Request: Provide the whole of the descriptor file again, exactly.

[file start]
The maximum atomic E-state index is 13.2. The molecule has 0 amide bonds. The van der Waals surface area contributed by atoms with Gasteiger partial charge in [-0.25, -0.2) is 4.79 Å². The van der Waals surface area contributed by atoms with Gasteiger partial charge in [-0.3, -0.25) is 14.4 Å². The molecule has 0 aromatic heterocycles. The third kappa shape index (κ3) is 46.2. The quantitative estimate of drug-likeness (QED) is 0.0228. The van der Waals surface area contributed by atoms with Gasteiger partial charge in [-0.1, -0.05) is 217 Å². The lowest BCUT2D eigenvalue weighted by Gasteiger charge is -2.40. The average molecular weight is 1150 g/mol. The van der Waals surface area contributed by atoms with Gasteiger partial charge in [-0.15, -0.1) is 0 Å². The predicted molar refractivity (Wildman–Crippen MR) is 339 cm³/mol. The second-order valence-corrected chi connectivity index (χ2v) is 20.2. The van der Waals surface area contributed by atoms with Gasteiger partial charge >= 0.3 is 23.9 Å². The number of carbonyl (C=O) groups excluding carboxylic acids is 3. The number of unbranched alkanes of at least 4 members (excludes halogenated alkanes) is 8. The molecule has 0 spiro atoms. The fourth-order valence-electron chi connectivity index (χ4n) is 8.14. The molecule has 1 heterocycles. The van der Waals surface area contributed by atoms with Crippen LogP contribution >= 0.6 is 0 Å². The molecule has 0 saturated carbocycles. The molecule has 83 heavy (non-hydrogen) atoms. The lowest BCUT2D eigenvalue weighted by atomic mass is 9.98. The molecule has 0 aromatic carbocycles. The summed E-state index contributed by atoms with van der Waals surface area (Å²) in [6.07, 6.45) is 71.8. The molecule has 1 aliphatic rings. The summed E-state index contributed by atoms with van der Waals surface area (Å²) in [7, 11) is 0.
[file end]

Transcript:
The maximum atomic E-state index is 13.2. The molecule has 0 amide bonds. The van der Waals surface area contributed by atoms with Gasteiger partial charge in [-0.25, -0.2) is 4.79 Å². The van der Waals surface area contributed by atoms with Gasteiger partial charge in [-0.3, -0.25) is 14.4 Å². The molecule has 0 aromatic heterocycles. The third kappa shape index (κ3) is 46.2. The quantitative estimate of drug-likeness (QED) is 0.0228. The van der Waals surface area contributed by atoms with Gasteiger partial charge in [-0.1, -0.05) is 217 Å². The lowest BCUT2D eigenvalue weighted by Gasteiger charge is -2.40. The average molecular weight is 1150 g/mol. The van der Waals surface area contributed by atoms with Gasteiger partial charge in [-0.15, -0.1) is 0 Å². The predicted molar refractivity (Wildman–Crippen MR) is 339 cm³/mol. The second-order valence-corrected chi connectivity index (χ2v) is 20.2. The van der Waals surface area contributed by atoms with Gasteiger partial charge >= 0.3 is 23.9 Å². The number of carbonyl (C=O) groups excluding carboxylic acids is 3. The number of unbranched alkanes of at least 4 members (excludes halogenated alkanes) is 8. The molecule has 0 spiro atoms. The fourth-order valence-electron chi connectivity index (χ4n) is 8.14. The molecule has 1 heterocycles. The van der Waals surface area contributed by atoms with Crippen LogP contribution >= 0.6 is 0 Å². The molecule has 0 saturated carbocycles. The molecule has 83 heavy (non-hydrogen) atoms. The lowest BCUT2D eigenvalue weighted by atomic mass is 9.98. The molecule has 0 aromatic carbocycles. The summed E-state index contributed by atoms with van der Waals surface area (Å²) in [6.07, 6.45) is 71.8. The molecule has 1 aliphatic rings. The summed E-state index contributed by atoms with van der Waals surface area (Å²) in [7, 11) is 0.